---------------------------------------------------

   2 - filter("FLAG"=:N)

Note
-----
   - SQL plan baseline SQL_PLAN_13w748wknkcwd616acf47 used for this statement


23 rows selected.

SQL> 

And if we follow-up with the index-favouring value:

SQL> exec :n := 'Y1'

PL/SQL procedure successfully completed.

SQL> select count(*), max(col2) from t1 where flag = :n;

  COUNT(*) MAX(COL2)
---------- --------------------------------------------------
         1 XXXXXXXXXXXXXXXXXXXXXXXXXXXXXXXXXXXXXXXXXXXXXXXXXX

SQL> 
SQL> select * from table(dbms_xplan.display_cursor); 

PLAN_TABLE_OUTPUT
----------------------------------------------------------------------------------
SQL_ID  731b98a8u0knf, child number 0
-------------------------------------
select count(*), max(col2) from t1 where flag = :n

Plan hash value: 3724264953

---------------------------------------------------------------------------
| Id  | Operation          | Name | Rows  | Bytes | Cost (%CPU)| Time     |
---------------------------------------------------------------------------
|   0 | SELECT STATEMENT   |      |       |       |   322 (100)|          |
|   1 |  SORT AGGREGATE    |      |     1 |    30 |            |          |
|*  2 |   TABLE ACCESS FULL| T1   | 51829 |  1518K|   322   (3)| 00:00:02 |
---------------------------------------------------------------------------

Predicate Information (identified by operation id):
---------------------------------------------------

   2 - filter("FLAG"=:N)

Note
-----
   - SQL plan baseline SQL_PLAN_13w748wknkcwd616acf47 used for this statement


23 rows selected.

SQL> 
SQL> select sql_id
  2  ,      child_number
  3  ,      is_bind_aware 
  4  ,      is_bind_sensitive
  5  ,      is_shareable
  6  ,      to_char(exact_matching_signature) sig
  7  ,      executions
  8  ,      plan_hash_value
  9  from   v$sql  
 10  where  sql_id = '731b98a8u0knf';  

SQL_ID        CHILD_NUMBER I I I SIG                    EXECUTIONS PLAN_HASH_VALUE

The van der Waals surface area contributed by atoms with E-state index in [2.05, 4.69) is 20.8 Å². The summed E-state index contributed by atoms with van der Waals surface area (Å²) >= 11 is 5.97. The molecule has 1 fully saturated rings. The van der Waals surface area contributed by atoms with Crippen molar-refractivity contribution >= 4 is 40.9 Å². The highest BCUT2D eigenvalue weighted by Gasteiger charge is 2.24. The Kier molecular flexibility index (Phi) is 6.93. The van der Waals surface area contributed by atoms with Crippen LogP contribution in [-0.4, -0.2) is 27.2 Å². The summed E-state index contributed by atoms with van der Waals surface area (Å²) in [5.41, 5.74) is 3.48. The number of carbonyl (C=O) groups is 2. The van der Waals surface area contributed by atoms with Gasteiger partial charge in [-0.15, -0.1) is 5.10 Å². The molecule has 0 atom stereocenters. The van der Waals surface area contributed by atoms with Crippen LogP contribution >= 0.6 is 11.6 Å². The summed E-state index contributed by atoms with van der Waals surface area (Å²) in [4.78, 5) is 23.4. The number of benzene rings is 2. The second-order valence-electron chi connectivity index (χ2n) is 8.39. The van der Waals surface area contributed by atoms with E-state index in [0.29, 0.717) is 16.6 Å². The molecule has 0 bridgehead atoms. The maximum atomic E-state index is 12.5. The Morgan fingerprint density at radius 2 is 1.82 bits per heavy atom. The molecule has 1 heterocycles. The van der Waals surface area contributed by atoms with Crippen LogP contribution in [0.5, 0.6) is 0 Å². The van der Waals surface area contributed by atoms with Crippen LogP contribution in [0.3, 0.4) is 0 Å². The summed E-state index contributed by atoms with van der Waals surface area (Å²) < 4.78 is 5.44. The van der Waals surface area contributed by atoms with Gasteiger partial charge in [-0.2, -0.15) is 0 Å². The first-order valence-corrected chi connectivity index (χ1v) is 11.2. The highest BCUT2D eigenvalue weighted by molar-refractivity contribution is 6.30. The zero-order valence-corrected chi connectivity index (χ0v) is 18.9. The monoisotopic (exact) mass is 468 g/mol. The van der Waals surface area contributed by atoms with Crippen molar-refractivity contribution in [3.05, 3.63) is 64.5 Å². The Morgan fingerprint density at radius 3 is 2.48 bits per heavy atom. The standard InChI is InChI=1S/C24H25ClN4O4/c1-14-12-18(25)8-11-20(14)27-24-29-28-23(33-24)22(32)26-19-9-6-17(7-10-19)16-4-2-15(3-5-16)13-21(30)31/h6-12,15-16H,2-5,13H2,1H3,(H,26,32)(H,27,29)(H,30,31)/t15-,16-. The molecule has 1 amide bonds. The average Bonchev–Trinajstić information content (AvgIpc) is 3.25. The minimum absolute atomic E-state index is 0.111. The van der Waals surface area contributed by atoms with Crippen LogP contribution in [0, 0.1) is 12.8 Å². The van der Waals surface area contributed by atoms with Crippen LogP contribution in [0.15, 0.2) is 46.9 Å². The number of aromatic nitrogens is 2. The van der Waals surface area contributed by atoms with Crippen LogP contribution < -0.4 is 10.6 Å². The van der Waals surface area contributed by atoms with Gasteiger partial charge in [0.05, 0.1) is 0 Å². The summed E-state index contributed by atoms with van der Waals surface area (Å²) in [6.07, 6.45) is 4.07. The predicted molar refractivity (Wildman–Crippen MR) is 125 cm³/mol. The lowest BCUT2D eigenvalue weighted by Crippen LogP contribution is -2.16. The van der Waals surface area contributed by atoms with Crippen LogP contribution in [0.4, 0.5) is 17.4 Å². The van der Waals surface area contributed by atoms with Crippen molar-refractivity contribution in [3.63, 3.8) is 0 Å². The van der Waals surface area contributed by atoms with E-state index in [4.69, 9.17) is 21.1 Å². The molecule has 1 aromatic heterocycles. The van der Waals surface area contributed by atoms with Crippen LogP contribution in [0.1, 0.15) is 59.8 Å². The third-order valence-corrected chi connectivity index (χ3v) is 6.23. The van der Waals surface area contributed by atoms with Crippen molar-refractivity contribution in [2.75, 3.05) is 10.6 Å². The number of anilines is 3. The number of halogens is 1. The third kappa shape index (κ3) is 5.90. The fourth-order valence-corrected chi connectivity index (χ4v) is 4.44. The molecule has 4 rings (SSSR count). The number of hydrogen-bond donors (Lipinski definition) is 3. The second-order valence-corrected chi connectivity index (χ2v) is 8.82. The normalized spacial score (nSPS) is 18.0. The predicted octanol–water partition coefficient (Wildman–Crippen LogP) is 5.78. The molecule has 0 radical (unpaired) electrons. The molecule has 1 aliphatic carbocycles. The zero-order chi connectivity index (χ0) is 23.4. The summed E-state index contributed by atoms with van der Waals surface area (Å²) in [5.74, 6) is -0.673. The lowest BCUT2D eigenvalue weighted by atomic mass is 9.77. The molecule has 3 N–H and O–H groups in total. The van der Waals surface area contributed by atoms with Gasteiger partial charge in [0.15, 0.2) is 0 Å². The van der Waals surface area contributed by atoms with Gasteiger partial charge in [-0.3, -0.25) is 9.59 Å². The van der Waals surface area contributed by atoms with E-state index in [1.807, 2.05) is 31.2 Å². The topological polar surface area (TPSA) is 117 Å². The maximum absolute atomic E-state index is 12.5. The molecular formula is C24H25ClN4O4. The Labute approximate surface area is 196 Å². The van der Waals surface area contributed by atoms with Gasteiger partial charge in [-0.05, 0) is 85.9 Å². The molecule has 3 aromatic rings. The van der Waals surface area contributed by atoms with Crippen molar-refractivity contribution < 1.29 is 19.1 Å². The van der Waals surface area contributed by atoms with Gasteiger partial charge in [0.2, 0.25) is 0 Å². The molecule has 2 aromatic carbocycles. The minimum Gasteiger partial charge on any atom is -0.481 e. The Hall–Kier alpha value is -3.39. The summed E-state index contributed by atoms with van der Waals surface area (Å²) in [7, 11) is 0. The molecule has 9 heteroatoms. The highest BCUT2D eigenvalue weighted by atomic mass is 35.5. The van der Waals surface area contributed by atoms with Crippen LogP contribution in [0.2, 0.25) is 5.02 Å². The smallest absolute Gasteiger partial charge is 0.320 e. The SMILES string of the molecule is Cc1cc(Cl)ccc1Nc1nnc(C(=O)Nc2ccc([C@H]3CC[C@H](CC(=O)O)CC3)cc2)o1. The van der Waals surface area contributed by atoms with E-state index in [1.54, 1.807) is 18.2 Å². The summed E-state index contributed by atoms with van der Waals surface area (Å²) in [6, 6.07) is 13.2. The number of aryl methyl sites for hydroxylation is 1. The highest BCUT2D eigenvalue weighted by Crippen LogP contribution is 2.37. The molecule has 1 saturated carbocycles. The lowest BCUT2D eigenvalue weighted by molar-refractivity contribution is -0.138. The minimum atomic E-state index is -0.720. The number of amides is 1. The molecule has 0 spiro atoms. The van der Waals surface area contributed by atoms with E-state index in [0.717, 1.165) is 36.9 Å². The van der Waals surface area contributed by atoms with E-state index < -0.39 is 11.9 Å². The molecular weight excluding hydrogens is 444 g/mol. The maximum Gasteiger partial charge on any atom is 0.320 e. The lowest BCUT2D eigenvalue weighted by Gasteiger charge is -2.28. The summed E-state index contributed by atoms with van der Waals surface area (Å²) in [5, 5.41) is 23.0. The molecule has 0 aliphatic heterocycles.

------------- ------------ - - - ---------------------- ---------- ---------------
731b98a8u0knf            0 N Y Y 1292784087274697613             2      3724264953

SQL> 

We’re back where we started. We’re using one of our baseline plans but we’ve lost our bind-awareness.

What do you mean we’ve lost our bind-awareness?

Well, previously we did all that hard work with multiple executions to get our bind-awareness. The baselines have preserved and are enforcing our ACCEPTED plans but we have to repeat the multiple executions to get back the bind-awareness.

Maybe it helps if we remind ourselves what the optimizer does when baseline plans are present.

At hard parse time, the optimizer will peek at the binds and generate a best cost plan anyway, regardless of the presence of a baselined plan.

If the best cost plan matches one that’s in a baseline, then we get a note in an optimizer trace file along the lines of:

SPM: cost-based plan found in the plan baseline, planId = 2239163167

If we don’t have the best cost plan in the baseline then we get a line in the optimizer trace along the lines of:

SPM: planId's of plan baseline are: 1634389831
SPM: using qksan to reproduce, cost and select accepted plan, sig = 1292784087274697613
SPM: plan reproducibility round 1 (plan outline + session OFE)
SPM: using qksan to reproduce accepted plan, planId = 1634389831
  Bind List follows:
bind value pos=1 name=
    bind(0x2ad9a1c7cd40): flags=0 typ=1 data=0x2ad9a285af88 len=2
      bind_strval="Y2"
      bind in binary format:
2AD9A285AF80                   09E83259                   [Y2..]

and a new plan is added to the baseline as UNACCEPTED and stored for future evolution whilst a baseline is then used to generate the parsed plan.

So, whilst we do have our two baselined plans, the initial hard parse peeks at the binds and gets ‘N1′, generates the best cost plan which matches one of the baselines – job done. (And if the initial hard parse had peeked and found value ‘Y1′ we would have had our baselined index plan).